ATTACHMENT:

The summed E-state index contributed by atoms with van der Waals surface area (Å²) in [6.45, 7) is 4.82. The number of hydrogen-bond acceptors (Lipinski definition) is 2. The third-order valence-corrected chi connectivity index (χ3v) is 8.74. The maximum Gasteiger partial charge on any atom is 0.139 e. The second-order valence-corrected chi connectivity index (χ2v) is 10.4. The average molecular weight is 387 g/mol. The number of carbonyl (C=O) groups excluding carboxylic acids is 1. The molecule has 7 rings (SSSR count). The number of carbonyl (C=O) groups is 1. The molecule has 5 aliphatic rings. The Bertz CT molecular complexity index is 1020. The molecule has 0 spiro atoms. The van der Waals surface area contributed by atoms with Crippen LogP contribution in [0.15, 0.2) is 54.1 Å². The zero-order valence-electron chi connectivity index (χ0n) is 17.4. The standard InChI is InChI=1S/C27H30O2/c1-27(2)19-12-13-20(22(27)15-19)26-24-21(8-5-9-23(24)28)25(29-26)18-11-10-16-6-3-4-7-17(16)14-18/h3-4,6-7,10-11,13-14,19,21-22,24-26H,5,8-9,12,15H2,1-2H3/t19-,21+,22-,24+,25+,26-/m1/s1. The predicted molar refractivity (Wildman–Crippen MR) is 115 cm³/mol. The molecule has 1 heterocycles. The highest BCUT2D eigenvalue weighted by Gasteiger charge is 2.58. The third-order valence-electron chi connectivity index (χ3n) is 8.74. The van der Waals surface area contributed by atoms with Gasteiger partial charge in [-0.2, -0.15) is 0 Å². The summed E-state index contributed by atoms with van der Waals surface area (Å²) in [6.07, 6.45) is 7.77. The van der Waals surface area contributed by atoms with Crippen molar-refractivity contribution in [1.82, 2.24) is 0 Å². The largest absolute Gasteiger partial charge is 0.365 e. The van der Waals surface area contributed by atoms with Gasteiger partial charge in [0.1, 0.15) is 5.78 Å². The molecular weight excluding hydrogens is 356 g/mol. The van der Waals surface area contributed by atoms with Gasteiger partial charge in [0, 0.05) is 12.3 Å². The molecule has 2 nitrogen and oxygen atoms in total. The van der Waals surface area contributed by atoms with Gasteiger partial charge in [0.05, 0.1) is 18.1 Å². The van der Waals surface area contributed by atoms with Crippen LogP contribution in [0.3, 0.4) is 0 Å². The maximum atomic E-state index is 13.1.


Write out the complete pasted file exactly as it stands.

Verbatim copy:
The summed E-state index contributed by atoms with van der Waals surface area (Å²) in [6.45, 7) is 4.82. The number of hydrogen-bond acceptors (Lipinski definition) is 2. The third-order valence-corrected chi connectivity index (χ3v) is 8.74. The maximum Gasteiger partial charge on any atom is 0.139 e. The second-order valence-corrected chi connectivity index (χ2v) is 10.4. The average molecular weight is 387 g/mol. The number of carbonyl (C=O) groups excluding carboxylic acids is 1. The molecule has 7 rings (SSSR count). The number of carbonyl (C=O) groups is 1. The molecule has 5 aliphatic rings. The Bertz CT molecular complexity index is 1020. The molecule has 0 spiro atoms. The van der Waals surface area contributed by atoms with Crippen LogP contribution in [0.15, 0.2) is 54.1 Å². The zero-order valence-electron chi connectivity index (χ0n) is 17.4. The standard InChI is InChI=1S/C27H30O2/c1-27(2)19-12-13-20(22(27)15-19)26-24-21(8-5-9-23(24)28)25(29-26)18-11-10-16-6-3-4-7-17(16)14-18/h3-4,6-7,10-11,13-14,19,21-22,24-26H,5,8-9,12,15H2,1-2H3/t19-,21+,22-,24+,25+,26-/m1/s1. The predicted molar refractivity (Wildman–Crippen MR) is 115 cm³/mol. The molecule has 1 heterocycles. The highest BCUT2D eigenvalue weighted by Gasteiger charge is 2.58. The third-order valence-electron chi connectivity index (χ3n) is 8.74. The van der Waals surface area contributed by atoms with Gasteiger partial charge in [-0.2, -0.15) is 0 Å². The summed E-state index contributed by atoms with van der Waals surface area (Å²) in [6.07, 6.45) is 7.77. The van der Waals surface area contributed by atoms with Crippen molar-refractivity contribution in [1.82, 2.24) is 0 Å². The largest absolute Gasteiger partial charge is 0.365 e. The van der Waals surface area contributed by atoms with Gasteiger partial charge in [0.1, 0.15) is 5.78 Å². The molecular weight excluding hydrogens is 356 g/mol. The van der Waals surface area contributed by atoms with Gasteiger partial charge in [0, 0.05) is 12.3 Å². The molecule has 2 nitrogen and oxygen atoms in total. The van der Waals surface area contributed by atoms with Gasteiger partial charge in [0.05, 0.1) is 18.1 Å². The van der Waals surface area contributed by atoms with Crippen LogP contribution in [0.3, 0.4) is 0 Å². The maximum atomic E-state index is 13.1.